So in my opinion it is necessary and sufficient that the universe be some kind of computer in a pretty literal sense, by the way we define computers and computing. It doesn’t mean that we know what kind of computational class this system is in and there is, I think, a lot of contests and ideas in physics about what kind of computational class the universe actually is and its capabilities. What he can calculate and what he cannot calculate. But still, it’s computer science in a certain sense.

The question of whether we are living in a simulation has more to do with something narrower, that is, is this computer program we are living in intentionally created, or is it just a natural event? And of course, we can’t really know because there is no feature in the world that makes it clear that this thing is a simulation in that sense. I don’t see anything that can convince me that we are in a simulation. But if it is, I don’t think it’s in our best interest. I don’t think all of these galaxies and stars and all the complex elementary particle structures that we can observe in a certain sense — they are not necessary for our experience as primates on the planetary surface. It would have to be painted on telescopes and microscopes by the simulator. So I don’t think it’s fumes and mirrors when we look at the sky and see these galaxy bazillions.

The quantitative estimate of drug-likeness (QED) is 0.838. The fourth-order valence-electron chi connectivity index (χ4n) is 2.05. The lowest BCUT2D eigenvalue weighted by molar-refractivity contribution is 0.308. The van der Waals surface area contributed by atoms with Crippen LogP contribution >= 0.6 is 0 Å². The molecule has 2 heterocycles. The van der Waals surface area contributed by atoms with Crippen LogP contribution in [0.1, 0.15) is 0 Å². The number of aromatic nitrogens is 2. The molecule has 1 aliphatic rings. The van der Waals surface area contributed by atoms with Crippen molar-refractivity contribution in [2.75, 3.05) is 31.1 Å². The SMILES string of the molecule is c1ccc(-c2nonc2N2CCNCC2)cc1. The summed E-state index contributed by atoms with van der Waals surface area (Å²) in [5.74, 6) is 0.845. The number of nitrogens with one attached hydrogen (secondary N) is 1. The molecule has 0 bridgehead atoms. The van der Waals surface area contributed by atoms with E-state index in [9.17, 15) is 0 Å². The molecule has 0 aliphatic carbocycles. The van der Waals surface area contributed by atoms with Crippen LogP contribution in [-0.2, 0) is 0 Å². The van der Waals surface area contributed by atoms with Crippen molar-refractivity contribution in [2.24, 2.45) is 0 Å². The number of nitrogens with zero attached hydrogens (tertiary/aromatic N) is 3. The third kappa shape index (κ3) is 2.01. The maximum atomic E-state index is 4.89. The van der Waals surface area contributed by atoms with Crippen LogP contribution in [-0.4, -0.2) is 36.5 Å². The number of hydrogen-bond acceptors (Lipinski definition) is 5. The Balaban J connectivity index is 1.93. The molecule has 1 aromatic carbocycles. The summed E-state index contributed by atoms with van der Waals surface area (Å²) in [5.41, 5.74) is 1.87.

I think if it is a simulation, that would be an important feature of the simulation, which means that the simulation is not there to create us. The simulation is probably there to explore some aspect of hypothetical physics, and we’re just a random side effect or an artifact that evolution is possible in this universe, so we can emerge there.

I think it’s very unlikely that we’re in a simulation, because if I were to build a simulation of a universe, I would make the computer it’s running “irreversible”. This means that operations that occur in this universe may drop bits. This means that a state that you observe in the universe can have several possible states from which it originates. And if you look at what we know empirically in physics, that doesn’t seem to be the case.